News

$150,000 in funding from the Richard and Edith Strauss Foundation for two promising cancer research projects

Published on June 28, 2019

IRIC is proud to announce $150,000 in funding from the Richard and Edith Strauss Foundation for two promising cancer research projects.
For the “Identification of biological targets influencing the response to anti-AML drugs” project, Dr. Guy Sauvageau received $100,000 in funding. As for Dr. Sonia Cellot, Paediatric hematologist at CHU Sainte-Justine, and Brian Wilhelm, they received $50,000 in financial support for their project titled “Characterising the stem/progenitor cell of origin of high fatality pediatric leukemia”.
IRIC warmly thanks the Foundation for its dedication to the cause.

About the projects
Acute myeloid leukemia (AML) is a heterogeneous disease defined by various subtypes of AML that respond differently to available treatments and for which prognosis varies. Dr. Sauvageau’s group has identified compounds, glucocorticoids and ABT-199 that selectively target poor prognosis AML subtypes. However, not all leukemias from these subgroups respond to treatment. The project aims to shed light on the mechanisms responsible for resistance to treatment with glucocorticoids or ABT-199, to ultimately develop optimised therapies involving these drugs.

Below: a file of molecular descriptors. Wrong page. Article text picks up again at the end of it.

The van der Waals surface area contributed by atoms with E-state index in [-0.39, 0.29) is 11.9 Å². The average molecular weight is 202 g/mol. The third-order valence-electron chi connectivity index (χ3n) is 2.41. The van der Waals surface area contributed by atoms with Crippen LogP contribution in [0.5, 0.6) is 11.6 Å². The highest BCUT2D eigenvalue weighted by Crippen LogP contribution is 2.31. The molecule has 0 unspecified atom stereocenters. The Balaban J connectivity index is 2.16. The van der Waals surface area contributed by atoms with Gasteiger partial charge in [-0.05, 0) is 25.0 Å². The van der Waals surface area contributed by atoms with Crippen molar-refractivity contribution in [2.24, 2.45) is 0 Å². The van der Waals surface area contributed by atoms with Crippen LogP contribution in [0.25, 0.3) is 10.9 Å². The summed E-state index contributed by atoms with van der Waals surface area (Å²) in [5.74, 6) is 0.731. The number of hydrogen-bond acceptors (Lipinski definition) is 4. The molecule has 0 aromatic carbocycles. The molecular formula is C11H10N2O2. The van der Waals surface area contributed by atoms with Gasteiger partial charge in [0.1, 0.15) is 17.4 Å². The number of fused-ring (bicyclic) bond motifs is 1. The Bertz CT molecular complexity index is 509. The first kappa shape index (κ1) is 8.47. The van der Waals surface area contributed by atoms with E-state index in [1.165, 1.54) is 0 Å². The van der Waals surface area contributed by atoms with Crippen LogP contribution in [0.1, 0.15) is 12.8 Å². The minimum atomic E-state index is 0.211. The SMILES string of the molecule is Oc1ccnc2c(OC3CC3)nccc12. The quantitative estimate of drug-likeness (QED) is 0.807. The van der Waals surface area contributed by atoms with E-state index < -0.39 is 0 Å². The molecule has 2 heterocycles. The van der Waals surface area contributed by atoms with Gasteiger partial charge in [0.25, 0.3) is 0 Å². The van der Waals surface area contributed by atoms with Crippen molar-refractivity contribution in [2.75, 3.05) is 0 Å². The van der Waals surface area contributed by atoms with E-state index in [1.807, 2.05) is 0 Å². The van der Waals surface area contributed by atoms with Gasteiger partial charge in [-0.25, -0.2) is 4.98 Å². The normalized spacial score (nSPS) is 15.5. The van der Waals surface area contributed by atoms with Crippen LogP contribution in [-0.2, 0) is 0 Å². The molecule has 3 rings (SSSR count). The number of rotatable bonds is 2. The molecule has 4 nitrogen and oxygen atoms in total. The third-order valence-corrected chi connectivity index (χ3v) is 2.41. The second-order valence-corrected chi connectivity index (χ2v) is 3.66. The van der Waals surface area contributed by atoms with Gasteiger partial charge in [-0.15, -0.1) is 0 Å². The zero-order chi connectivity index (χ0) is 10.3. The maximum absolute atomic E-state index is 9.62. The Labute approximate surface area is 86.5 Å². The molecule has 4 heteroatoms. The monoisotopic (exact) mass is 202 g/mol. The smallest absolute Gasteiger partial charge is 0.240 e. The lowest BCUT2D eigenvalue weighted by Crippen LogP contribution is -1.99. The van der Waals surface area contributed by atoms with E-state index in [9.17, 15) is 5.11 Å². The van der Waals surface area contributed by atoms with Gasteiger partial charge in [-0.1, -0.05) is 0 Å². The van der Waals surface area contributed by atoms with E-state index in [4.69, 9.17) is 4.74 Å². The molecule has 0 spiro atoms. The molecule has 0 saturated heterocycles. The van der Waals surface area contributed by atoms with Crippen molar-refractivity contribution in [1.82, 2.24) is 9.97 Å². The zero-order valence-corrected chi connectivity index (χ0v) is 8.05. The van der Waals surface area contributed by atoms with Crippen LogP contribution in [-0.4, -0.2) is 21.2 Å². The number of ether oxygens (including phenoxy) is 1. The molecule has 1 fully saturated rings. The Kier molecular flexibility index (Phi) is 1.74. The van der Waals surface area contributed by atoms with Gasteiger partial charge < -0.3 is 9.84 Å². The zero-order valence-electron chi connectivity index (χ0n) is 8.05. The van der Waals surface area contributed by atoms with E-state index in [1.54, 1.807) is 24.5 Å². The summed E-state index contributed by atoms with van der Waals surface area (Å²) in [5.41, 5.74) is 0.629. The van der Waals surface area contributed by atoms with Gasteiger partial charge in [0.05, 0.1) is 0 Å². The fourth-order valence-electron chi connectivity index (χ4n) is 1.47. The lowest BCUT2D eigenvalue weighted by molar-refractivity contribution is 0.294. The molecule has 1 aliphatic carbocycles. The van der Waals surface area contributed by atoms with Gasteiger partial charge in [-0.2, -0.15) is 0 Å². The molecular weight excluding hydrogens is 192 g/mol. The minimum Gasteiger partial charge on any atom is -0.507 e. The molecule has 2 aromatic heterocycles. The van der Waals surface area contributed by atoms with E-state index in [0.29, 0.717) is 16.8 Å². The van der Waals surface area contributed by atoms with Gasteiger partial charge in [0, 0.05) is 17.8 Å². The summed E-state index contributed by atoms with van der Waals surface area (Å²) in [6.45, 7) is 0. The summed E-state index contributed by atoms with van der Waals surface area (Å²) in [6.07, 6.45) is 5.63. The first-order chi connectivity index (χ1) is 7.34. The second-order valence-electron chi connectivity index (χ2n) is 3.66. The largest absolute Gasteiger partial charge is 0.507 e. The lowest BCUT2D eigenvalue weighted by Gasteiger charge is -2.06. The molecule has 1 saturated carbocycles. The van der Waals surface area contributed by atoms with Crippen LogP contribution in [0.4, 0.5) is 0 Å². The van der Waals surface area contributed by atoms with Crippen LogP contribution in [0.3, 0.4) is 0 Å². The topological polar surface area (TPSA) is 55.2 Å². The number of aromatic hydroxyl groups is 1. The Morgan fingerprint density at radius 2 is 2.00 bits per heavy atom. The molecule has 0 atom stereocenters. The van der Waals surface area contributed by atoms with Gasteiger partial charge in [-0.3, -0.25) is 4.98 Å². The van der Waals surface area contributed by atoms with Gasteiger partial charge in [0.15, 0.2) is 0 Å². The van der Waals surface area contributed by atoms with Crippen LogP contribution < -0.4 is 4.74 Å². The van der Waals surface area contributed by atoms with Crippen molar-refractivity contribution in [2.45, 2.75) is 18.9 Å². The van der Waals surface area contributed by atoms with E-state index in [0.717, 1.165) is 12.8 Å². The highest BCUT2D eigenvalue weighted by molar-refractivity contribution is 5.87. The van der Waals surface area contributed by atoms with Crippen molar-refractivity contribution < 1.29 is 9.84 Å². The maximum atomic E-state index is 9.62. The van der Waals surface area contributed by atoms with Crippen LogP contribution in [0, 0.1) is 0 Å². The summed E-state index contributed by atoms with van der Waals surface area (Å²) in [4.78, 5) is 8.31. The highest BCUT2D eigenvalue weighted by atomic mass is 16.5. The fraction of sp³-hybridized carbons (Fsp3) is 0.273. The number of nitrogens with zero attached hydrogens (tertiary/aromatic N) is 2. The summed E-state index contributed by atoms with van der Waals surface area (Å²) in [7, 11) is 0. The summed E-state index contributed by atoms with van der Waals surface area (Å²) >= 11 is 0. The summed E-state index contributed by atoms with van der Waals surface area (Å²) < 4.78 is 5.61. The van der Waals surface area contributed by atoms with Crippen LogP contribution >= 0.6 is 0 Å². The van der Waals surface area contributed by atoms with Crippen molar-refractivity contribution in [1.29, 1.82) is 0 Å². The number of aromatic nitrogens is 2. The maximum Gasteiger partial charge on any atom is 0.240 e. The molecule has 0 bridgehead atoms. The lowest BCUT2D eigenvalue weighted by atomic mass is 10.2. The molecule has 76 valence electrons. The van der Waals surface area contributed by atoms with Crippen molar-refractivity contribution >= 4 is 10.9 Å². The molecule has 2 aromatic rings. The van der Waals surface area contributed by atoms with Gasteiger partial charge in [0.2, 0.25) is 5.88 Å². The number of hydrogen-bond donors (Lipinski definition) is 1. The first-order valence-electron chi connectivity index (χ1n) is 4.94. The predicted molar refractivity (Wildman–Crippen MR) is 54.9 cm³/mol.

Despite the common feature of acute leukemias of presenting uncontrolled cell growth, the genetic errors causing the disease are complex and vary from one patient to another, regardless of age. For instance, a specific group of leukemias containing chromosomal translocations more frequently affects young children than adults. Even though it is known that blood stem cells undergo changes with aging, it is still not clear what all of these changes are, nor how they influence the development of a leukemia. The project led by Brian Wilhelm and Dr. Sonia Cellot aims to use leading-edge new technologies to study the genome of tens of thousands of individual cells at the same time. The objective is to better define the changes that occur in the DNA of young and old stem cells by using their human model leukemia system to test how these changes impact leukemia development. The research project will help better identify the types of drugs that might be useful for the treatment of specific leukemias.